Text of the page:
Thursday, October 18, 2007

Summer 2007: The Attack that Never Occurred

Fred Burton and Scott Stewart, writing at Stratfor, describe the ominous silence of the attack that never happened.

The summer of 2007 was marked by threats and warnings of an imminent terrorist attack against the United States. In addition to the well-publicized warnings from Homeland Security Secretary Michael Chertoff and a National Intelligence Estimate that al Qaeda was gaining strength, a former Israeli counterterrorism official warned that al Qaeda was planning a simultaneous attack against five to seven American cities. Another warning of an impending dirty bomb attack prompted the New York Police Department to set up vehicle checkpoints near the financial district in Lower Manhattan. In addition to these public warnings, U.S. government counterterrorism sources also told us privately that they were seriously concerned about the possibility of an attack.

All these warnings were followed by the Sept. 7 release of a video message from Osama bin Laden, who had not been seen on video since October 2004 or heard on audio tape since July 2006. Some were convinced that his reappearance -- and his veiled threat -- was the sign of a looming attack against the United States, or perhaps a signal for an attack to commence.

In spite of all these warnings and bin Laden's reappearance -- not the mention the relative ease with which an attack can be conducted -- no attack occurred... Although our assessment is that the al Qaeda core has been damaged to the point that it no longer poses a strategic threat to the U.S. homeland, tactical attacks against soft targets remain simple to conduct and certainly are within the reach of jihadist operatives -- regardless of whether they are linked to the al Qaeda core.

...we must note that the lack of an attack against the U.S. homeland since 9/11 has not been the result of a calculated decision by bin Laden and the core al Qaeda leadership. Far too many plots have been disrupted for that to be the case. Many of those foiled and failed attacks, such as the 2006 foiled plot to destroy airliners flying from London to the United States, the Library Tower Plot, Richard Reid's failed attempt to take down American Airlines flight 63 in December 2001 and Jose Padilla's activities -- bear connection to the core al Qaeda leadership.

So, if the core al Qaeda has desired, and even attempted, to strike the United States, why has it failed? Perhaps the greatest single factor is attitude -- among law enforcement and intelligence agencies, the public at large, the Muslim community and even the jihadists themselves.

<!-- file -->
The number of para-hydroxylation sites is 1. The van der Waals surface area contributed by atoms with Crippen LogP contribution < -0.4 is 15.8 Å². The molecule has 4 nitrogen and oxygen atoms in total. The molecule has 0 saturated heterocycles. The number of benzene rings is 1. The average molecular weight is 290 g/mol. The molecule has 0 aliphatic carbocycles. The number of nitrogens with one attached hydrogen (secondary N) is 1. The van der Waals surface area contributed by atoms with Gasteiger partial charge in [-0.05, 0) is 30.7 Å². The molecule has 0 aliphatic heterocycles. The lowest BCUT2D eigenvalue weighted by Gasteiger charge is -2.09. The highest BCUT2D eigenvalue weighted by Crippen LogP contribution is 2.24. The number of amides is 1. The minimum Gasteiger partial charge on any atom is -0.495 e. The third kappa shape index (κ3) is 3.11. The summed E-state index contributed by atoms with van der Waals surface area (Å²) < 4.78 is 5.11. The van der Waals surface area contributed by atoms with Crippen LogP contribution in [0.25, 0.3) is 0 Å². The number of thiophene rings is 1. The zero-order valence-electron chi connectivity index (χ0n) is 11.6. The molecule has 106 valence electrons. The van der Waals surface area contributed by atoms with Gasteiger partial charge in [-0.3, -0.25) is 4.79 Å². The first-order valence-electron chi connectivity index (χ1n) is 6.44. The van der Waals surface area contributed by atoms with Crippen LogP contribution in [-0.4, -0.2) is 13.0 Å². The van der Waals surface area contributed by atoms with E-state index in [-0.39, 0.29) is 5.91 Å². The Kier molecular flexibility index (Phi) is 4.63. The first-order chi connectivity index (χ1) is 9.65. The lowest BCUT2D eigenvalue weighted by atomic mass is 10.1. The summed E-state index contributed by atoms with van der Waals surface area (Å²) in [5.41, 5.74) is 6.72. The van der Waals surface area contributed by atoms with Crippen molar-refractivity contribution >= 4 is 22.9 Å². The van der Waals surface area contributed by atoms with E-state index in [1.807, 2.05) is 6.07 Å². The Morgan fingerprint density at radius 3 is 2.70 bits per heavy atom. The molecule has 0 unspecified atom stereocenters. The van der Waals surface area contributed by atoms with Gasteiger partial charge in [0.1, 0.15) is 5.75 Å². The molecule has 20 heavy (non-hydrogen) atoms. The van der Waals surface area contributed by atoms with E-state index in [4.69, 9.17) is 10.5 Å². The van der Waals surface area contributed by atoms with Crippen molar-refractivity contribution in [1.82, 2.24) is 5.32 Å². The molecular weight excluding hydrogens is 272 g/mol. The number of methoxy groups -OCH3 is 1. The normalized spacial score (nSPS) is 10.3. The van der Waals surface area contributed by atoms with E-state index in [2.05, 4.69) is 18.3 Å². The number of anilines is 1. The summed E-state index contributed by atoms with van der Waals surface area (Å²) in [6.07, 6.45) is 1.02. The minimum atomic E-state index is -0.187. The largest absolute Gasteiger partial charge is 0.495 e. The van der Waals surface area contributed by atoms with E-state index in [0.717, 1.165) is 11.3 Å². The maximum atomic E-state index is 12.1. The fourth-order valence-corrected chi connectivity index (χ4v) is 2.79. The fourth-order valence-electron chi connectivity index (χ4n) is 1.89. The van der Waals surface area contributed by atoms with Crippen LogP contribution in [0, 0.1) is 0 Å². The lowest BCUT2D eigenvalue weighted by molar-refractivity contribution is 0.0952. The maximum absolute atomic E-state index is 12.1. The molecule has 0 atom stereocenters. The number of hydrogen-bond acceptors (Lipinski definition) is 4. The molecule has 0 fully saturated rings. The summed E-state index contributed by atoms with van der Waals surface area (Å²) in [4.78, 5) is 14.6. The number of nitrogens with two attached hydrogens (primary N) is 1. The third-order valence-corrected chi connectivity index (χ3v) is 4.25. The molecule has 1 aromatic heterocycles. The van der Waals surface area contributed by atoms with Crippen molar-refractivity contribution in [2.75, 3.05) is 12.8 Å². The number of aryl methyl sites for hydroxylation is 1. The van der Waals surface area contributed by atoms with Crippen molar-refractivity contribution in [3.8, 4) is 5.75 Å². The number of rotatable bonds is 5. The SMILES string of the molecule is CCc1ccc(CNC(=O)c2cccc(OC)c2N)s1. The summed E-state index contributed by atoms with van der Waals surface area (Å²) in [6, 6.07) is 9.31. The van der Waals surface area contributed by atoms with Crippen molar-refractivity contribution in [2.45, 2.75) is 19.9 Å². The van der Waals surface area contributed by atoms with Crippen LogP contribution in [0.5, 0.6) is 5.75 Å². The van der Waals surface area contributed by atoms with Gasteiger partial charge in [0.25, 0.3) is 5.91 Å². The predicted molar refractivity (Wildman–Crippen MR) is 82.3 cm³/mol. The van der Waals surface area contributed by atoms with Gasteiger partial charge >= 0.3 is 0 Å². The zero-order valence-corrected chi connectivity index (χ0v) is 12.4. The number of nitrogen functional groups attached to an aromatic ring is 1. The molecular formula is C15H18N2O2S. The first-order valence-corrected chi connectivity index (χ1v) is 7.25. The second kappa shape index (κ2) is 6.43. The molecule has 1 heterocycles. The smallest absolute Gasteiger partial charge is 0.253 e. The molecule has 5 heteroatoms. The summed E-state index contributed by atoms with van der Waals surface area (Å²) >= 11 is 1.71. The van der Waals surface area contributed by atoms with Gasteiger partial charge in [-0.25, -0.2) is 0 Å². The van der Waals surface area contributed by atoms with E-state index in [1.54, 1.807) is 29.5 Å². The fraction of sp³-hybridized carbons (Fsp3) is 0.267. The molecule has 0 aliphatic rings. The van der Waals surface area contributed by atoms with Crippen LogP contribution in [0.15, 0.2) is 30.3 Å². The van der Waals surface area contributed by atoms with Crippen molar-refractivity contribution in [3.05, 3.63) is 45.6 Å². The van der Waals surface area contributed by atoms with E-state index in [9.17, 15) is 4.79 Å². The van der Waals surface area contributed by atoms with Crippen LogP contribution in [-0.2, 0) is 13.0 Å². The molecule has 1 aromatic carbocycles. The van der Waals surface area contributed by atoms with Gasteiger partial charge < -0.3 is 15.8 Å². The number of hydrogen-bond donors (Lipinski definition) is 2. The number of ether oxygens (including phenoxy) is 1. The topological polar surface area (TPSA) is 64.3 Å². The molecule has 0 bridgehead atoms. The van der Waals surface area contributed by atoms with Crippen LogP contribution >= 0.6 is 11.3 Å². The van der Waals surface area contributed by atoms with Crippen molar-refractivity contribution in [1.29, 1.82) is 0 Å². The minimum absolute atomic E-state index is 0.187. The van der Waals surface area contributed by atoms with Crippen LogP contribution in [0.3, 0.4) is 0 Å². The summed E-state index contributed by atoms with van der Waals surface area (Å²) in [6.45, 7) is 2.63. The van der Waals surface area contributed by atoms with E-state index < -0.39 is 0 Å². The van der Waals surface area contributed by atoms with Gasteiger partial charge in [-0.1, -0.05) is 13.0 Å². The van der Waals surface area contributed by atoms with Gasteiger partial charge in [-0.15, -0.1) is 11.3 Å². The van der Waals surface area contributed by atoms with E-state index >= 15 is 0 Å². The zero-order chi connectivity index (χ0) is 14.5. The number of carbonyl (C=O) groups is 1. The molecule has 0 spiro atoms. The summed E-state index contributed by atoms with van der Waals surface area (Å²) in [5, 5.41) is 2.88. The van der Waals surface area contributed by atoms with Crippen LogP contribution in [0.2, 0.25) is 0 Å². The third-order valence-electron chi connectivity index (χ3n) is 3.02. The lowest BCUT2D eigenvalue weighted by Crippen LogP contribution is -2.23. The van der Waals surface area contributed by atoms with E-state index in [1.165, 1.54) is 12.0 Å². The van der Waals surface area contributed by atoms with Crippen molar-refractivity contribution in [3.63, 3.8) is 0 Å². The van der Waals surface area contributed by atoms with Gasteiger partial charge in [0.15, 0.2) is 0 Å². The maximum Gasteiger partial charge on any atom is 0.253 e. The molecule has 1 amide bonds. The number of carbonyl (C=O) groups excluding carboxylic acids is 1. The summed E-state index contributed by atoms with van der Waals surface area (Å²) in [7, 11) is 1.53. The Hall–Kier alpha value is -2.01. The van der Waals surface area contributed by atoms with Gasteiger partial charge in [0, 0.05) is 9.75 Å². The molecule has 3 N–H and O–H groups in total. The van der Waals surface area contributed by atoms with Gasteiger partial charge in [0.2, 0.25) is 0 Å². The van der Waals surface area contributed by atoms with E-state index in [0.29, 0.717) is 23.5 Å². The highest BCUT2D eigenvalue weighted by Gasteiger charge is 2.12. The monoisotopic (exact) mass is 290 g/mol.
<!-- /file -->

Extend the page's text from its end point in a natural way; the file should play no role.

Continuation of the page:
....Prior to the 1993 World Trade Center bombing, the FBI denied the existence of an international terrorism threat to the U.S. homeland, a stance reflected in the bureau's "Terrorism in the United States" publications in the late 1980s and early 1990s... Yet, even after that bombing and the disruption of other plots -- the July 1997 plot to bomb the New York subway system and the December 1999 Millennium Bomb Plot -- the apathy toward counterterrorism programs remained. This was most evident in the low levels of funding and manpower devoted to counterterrorism programs prior to 9/11...

...the follow-on plot to that attack, the 1993 New York bomb plot -- for which Abdul-Rahman and some of his followers were accused of planning strikes against the Lincoln Tunnel and other New York City landmarks -- was thwarted. This led many to believe that the government had a handle on terrorism and that the United States was protected from such attacks. The second plot was thwarted before it could be executed, and most Americans never saw the gigantic crater (nearly 100 feet across) that the February 1993 truck bomb created through several floors of Building One's reinforced concrete parking garage. Instead, they saw only a bit of smoke billowing from the damaged building. The 1993 cases lacked the stunning visual displays of the 9/11 attacks.

...[Since 9/11, there are] changed attitudes of law enforcement officials, who not only have issued appeals in the press but also have made community outreach visits to nearly every flight school, truck driving school, chemical supply company, fertilizer dealer and storage rental company in the United States. Through media reports of terrorist plots and attacks, the public also has become much more aware of the precursor chemicals for improvised explosive mixtures and applies far more scrutiny to anyone attempting to procure them in bulk.

...This change in attitude is particularly significant in the Muslim community itself. Contrary to the hopes of bin Laden -- and the fears of the U.S. government -- the theology of jihadism has not taken root in the United States. Certainly there are individuals who have come to embrace this ideology, as the arrests of some grassroots activists demonstrate, but such people are very much the exception. In spite of some problems, the law enforcement community has forged some strong links to the Muslim community, and in several cases Muslims have even reported potential jihadists to law enforcement.

...The U.S. security environment has indeed improved dramatically since 1993, largely as a result of the sweeping changes in attitude, though also to some extent due to the magnet effect of the war in Iraq. Success can engender complacency, however, and the lack of attacks could allow attitudes -- and thus counterterrorism resources -- to swing back toward the other end of the spectrum.

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